Advanced justice practices of advanced democracy

Advanced justice practices of advanced democracy

Probably citizens, including most supporters of the ruling Justice and Development Party (AKP), of this “advanced democracy” were expecting the government to legislate through Parliament a special law shielding the top spy of the country from prosecution and a while later punish the “prosecutor with extraordinary powers” by posting him to a remote part of the country as an “ordinary prosecutor.”

Alas, we were all wrong. The government was subscribing to a far more advanced democracy and far higher ideals of justice than anyone with some brains might have expected. It appears there is no limit to the goop “advanced democracy” of the AKP. In the so-called Ergenekon thrillers testimonies with virtually every minute detail against the suspects that ought to be kept secret under the code on procedures of trial were “leaked” to the allegiant media and nothing happened to those “special prosecutors” other than promotion.

In the latest probe on alleged collaboration of some top executives, including the top spy Hakan Fidan, of the Turkish Intelligence Agency (MİT), with the separatist terrorist Kurdistan Workers’ Party (PKK), different “rules” were applied. First, the AKP swiftly moved to make an amendment in the law on MİT. A draft to be legislated this week was stressing that only with the approval of the premier MİT members might they be prosecuted for their deeds on duty. Even if that amendment providing a judicial shield to Fidan – contrary to the constitutional principle that laws should not be framed to serve particular individuals – was legislated intact, as the probe was launched earlier, the top spy would not have been saved.

Thus, the cart was placed in front of the horse, contingency plans were shuffled and the absolute authority – who postponed a second medical operation on his digestion system to oversee the “operation salvage Fidan” – gave the go ahead to “operation divine justice” and immediately the “officious prosecutor with special powers” was sacked on grounds of failing to preserve the secrecy of the probe and hiding information from his superiors.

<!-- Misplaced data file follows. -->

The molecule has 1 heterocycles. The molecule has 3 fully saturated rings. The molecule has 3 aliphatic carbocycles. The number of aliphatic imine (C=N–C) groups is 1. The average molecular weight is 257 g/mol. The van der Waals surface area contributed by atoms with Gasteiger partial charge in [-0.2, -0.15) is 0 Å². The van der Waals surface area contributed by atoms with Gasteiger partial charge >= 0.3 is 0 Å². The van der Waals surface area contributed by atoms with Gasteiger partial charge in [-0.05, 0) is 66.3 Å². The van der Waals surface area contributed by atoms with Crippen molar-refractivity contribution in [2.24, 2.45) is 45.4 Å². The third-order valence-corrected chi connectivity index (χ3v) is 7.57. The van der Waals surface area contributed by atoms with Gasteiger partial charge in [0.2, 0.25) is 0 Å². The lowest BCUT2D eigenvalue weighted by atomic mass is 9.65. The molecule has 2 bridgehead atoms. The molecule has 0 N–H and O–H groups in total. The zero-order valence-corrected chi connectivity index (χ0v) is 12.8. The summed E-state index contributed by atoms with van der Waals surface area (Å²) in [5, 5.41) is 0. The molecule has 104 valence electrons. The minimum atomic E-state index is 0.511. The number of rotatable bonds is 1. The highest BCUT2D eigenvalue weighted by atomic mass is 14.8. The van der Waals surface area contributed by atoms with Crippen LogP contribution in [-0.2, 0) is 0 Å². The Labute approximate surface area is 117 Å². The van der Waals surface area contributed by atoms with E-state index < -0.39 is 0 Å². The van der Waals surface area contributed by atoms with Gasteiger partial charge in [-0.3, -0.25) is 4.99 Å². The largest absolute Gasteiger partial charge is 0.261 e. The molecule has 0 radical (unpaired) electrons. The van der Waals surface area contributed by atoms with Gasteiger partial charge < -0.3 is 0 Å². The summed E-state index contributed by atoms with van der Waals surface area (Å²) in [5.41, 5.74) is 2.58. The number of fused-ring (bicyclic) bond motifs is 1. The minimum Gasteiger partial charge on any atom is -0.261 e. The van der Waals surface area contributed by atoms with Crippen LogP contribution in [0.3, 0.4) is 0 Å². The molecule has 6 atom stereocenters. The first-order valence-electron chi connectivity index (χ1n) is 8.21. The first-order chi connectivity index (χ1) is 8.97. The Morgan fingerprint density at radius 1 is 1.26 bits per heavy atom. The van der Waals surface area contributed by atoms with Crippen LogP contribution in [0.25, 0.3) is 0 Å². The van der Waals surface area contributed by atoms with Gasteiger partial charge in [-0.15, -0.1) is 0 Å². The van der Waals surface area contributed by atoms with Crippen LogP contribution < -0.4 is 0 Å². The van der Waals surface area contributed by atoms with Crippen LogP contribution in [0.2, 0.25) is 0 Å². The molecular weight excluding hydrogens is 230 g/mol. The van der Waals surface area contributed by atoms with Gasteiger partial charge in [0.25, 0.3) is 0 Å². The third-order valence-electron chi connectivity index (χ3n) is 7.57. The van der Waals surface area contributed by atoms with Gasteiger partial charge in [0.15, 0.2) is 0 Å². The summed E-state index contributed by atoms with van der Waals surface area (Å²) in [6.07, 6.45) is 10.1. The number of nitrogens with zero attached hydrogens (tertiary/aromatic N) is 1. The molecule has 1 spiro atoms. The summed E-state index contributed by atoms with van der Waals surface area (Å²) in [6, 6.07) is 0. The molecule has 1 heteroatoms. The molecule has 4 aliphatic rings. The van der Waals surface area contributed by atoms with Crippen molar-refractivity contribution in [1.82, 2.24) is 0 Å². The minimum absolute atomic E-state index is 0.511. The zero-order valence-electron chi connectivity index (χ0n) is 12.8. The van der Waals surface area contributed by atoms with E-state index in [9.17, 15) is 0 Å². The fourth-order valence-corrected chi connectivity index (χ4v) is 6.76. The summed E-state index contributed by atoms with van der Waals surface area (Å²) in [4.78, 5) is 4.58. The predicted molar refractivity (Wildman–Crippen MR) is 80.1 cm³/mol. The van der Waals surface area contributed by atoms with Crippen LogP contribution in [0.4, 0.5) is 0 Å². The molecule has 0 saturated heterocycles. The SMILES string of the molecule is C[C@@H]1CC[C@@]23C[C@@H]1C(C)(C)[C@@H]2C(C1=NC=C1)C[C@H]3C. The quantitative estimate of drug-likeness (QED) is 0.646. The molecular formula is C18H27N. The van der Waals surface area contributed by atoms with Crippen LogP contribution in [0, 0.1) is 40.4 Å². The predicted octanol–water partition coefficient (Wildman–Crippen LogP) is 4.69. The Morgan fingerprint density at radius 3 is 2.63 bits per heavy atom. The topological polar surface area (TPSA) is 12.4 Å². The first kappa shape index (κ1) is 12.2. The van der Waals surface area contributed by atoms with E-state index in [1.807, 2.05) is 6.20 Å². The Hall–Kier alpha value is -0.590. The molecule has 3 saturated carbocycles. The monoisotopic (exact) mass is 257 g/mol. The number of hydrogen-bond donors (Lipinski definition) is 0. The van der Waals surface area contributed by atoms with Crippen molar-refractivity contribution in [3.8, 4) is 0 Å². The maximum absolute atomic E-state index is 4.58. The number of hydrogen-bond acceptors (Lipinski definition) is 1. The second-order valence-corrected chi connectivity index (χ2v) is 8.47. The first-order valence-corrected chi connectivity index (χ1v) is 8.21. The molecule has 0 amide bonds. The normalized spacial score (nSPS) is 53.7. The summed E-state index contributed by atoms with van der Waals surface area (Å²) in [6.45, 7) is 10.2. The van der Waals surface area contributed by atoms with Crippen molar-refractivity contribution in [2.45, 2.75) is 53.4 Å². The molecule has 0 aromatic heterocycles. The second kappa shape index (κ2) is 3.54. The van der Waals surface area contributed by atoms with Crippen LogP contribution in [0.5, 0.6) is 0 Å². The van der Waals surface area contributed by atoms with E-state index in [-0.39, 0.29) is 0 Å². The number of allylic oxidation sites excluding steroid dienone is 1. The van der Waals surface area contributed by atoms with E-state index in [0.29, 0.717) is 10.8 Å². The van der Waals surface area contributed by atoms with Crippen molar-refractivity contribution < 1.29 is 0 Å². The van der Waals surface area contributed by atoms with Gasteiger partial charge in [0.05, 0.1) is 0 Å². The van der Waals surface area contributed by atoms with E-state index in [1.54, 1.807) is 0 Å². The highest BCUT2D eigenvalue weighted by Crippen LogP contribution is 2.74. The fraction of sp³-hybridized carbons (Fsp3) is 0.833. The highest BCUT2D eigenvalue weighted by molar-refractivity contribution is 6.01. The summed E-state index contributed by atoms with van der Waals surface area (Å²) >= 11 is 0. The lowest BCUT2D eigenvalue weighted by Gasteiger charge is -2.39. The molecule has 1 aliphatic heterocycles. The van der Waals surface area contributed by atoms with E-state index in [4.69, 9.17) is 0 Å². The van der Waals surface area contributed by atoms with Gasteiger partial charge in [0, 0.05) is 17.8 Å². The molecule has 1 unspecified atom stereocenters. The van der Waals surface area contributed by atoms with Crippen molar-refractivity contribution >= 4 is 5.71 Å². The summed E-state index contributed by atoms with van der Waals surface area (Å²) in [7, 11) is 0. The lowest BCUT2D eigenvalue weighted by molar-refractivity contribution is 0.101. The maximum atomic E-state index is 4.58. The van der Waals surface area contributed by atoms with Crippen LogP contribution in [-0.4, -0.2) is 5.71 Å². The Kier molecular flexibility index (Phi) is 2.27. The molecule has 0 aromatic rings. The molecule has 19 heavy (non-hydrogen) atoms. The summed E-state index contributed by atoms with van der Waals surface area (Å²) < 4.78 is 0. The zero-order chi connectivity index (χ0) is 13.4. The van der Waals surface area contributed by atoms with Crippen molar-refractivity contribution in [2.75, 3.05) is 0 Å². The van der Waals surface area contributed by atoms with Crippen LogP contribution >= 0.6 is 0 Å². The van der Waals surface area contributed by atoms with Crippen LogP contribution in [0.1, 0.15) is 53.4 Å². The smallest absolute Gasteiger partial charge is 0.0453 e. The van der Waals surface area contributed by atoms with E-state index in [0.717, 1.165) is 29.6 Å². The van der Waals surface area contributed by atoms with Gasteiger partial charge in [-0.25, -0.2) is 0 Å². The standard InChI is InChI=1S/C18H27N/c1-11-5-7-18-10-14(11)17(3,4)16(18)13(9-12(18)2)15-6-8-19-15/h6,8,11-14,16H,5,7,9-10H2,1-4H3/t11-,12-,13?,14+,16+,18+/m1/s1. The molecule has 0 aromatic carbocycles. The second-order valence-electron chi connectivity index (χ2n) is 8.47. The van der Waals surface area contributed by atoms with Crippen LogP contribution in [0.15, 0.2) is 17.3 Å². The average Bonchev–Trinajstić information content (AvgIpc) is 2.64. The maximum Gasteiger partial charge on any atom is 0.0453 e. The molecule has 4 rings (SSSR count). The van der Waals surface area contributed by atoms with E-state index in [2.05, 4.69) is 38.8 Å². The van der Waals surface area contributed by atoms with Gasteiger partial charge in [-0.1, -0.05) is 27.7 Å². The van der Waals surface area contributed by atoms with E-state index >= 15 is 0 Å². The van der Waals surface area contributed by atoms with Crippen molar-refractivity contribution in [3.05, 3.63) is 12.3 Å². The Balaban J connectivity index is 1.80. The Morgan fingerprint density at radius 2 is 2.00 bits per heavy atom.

Naturally one would expect the chief prosecutor of Istanbul to find more credible excuses to explain why the prosecutor who dared to invite the top spy of the country to testify “as suspect” in connection with the Kurdish Communities Union (KCK, alleged urban wing of the PKK) investigation, particularly at a time when news is spreading around that at least five different protocols – including one on a new constitution – allegedly discussed between MİT executives and PKK chieftains in secret talks. (Obviously the premier understood the ultimate address the probe would go to and wanted it put to a full stop at any cost while he still could.)

The development has displayed how just or independent from political authority justice in Turkey is. It became clear that in this advanced democracy with advanced justice some are “more equal” in front of justice.

Turkey has to eradicate this crooked system of extraordinary courts and prosecutors. Penal Code Articles 250, 251 and 252 on special courts must be dropped urgently to have a glimpse of justice in this country.